Posted Monday 7:30 p.m. In an aggressive change of course, Yale will increase the amount of money it spends from its endowment by nearly 40 percent next year in part to provide more financial aid to students and to launch new research on the West Campus, University President Richard Levin announced Monday.
The move comes after months of pressure from Congress and other critics who assailed Yale and other top universities for not being generous enough with spending their endowment riches, and in preparation for the University’s highly anticipated unveiling next week of a new financial-aid initiative.
Yale will spend about $1.15 billion from the endowment in the next fiscal year, an increase of 37 percent over the $843 million endowment payout this year, the University said in a statement. In addition to targeting financial aid and scientific research, the new money will help pay for expanding access to Yale’s resources through digitization of its library collections and other projects and for the possible accommodation of a larger student body following the addition of two new residential colleges.
Levin told Bloomberg News on Monday that Yale’s “historic” financial-aid reforms will be aimed at students whose families earn as much as $200,000 a year.
Yale’s endowment spending is governed by a complicated “spending rule” that takes into account inflation as well as the growth of the endowment in recent years. The rule, according to Yale officials, is designed to protect the endowment from the volatility of the investment market.
But as the University’s endowment posted double-digit returns in recent years, the spending rule prevented any commensurate increase in endowment spending. As a result, Yale’s spending from its endowment dwindled from its goal of 5.25 percent to this year’s 3.7 percent, a number Levin said was excessively low.
“While the rule [limiting endowment spending] is designed to ensure the purchasing power of the endowment over the long haul, by the same token, it’s supposed to be responsibly trading off the needs of the present with the needs of the future,” Levin said in an interview on Monday.
But because the endowment had soared in recent years without significant increases in spending, “It became increasingly clear to us … that we might be shortchanging the present generation,” Levin said.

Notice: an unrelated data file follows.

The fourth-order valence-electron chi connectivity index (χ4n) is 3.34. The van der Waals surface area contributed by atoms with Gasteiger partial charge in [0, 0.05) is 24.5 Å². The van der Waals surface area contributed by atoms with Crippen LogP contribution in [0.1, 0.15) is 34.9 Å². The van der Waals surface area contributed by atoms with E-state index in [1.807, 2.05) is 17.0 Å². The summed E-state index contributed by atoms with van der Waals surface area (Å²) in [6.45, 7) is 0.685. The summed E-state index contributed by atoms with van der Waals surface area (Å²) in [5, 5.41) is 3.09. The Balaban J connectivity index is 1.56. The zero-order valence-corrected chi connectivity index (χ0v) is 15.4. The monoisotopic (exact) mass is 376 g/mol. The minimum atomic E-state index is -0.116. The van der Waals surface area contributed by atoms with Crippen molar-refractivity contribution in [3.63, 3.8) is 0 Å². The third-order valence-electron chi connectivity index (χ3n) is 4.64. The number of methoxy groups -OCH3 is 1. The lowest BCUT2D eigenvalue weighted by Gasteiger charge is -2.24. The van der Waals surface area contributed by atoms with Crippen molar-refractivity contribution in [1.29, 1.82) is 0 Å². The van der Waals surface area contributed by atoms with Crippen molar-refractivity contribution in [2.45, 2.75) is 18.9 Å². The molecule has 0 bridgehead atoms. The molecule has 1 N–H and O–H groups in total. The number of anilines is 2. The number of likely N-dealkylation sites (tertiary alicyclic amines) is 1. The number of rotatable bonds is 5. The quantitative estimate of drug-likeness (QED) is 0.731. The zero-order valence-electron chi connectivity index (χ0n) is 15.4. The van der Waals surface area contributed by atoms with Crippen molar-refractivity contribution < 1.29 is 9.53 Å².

The forthcoming financial-aid initiative — which Levin said will be commensurate to sweeping financial-aid changes aimed at upper-middle-class families that Harvard announced last month — will all but require the University to dip into its endowment, according to an analysis conducted by the News last month of University budget documents.
Levin said the University had been considering modifying its rules regarding endowment spending for several years, and the public debate on the topic in recent months further encouraged Yale to make a change.
In October, Iowa Senator Chuck Grassley, the ranking member of the Senate Finance Committee, publicly called out Yale and other schools, which he said have continued to raise tuition annually in spite of soaring endowment returns that could easily have offset any increase in student costs.
Grassley proposed that colleges with endowments exceeding $500 million be required to spend at least 5 percent of their endowments on an annual basis, essentially forcing them to freeze tuition increases or bolster financial aid.
The University’s target endowment payout has been 5.25 percent since 2004. But because the endowment has increased so sharply in recent years, this year’s endowment spending is only 3.7 percent, since the spending rule does not allow endowment spending to increase commensurate to investment returns.
Now, the formula will be modified so as to preclude spending less than 4.5 percent or more than 6 percent of the endowment annually, the Unive
Yale’s endowment, at $22.5 billion, is the second highest of any American university, trailing only Harvard’s, at $34.9 billion.